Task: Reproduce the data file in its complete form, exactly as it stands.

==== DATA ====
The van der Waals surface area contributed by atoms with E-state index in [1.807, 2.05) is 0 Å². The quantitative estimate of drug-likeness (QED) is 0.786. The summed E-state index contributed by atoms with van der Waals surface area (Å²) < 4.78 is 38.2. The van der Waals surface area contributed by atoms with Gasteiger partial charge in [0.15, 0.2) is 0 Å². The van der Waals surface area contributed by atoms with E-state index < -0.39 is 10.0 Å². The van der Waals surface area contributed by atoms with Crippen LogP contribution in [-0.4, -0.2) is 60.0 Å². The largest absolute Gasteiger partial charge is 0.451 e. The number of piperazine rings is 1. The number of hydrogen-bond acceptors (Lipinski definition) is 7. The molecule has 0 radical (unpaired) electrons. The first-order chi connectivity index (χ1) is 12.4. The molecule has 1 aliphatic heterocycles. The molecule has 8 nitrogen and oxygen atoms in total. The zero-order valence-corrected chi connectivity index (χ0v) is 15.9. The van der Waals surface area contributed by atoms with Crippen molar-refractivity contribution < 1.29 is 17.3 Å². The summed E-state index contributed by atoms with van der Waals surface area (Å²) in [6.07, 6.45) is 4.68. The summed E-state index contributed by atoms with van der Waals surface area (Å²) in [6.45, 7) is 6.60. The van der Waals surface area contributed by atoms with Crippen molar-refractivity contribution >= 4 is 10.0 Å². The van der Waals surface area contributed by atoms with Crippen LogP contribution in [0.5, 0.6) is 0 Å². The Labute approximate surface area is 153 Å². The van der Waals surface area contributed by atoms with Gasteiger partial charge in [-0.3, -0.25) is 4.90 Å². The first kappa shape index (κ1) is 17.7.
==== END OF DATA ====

The van der Waals surface area contributed by atoms with E-state index in [1.807, 2.05) is 0 Å². The quantitative estimate of drug-likeness (QED) is 0.786. The summed E-state index contributed by atoms with van der Waals surface area (Å²) < 4.78 is 38.2. The van der Waals surface area contributed by atoms with Gasteiger partial charge in [0.15, 0.2) is 0 Å². The van der Waals surface area contributed by atoms with E-state index < -0.39 is 10.0 Å². The van der Waals surface area contributed by atoms with Crippen LogP contribution in [-0.4, -0.2) is 60.0 Å². The largest absolute Gasteiger partial charge is 0.451 e. The number of piperazine rings is 1. The number of hydrogen-bond acceptors (Lipinski definition) is 7. The molecule has 0 radical (unpaired) electrons. The first-order chi connectivity index (χ1) is 12.4. The molecule has 1 aliphatic heterocycles. The molecule has 8 nitrogen and oxygen atoms in total. The zero-order valence-corrected chi connectivity index (χ0v) is 15.9. The van der Waals surface area contributed by atoms with Crippen molar-refractivity contribution < 1.29 is 17.3 Å². The summed E-state index contributed by atoms with van der Waals surface area (Å²) in [6.07, 6.45) is 4.68. The summed E-state index contributed by atoms with van der Waals surface area (Å²) in [6.45, 7) is 6.60. The van der Waals surface area contributed by atoms with Crippen molar-refractivity contribution >= 4 is 10.0 Å². The van der Waals surface area contributed by atoms with Crippen LogP contribution in [0.5, 0.6) is 0 Å². The Labute approximate surface area is 153 Å². The van der Waals surface area contributed by atoms with Gasteiger partial charge in [-0.3, -0.25) is 4.90 Å². The first kappa shape index (κ1) is 17.7.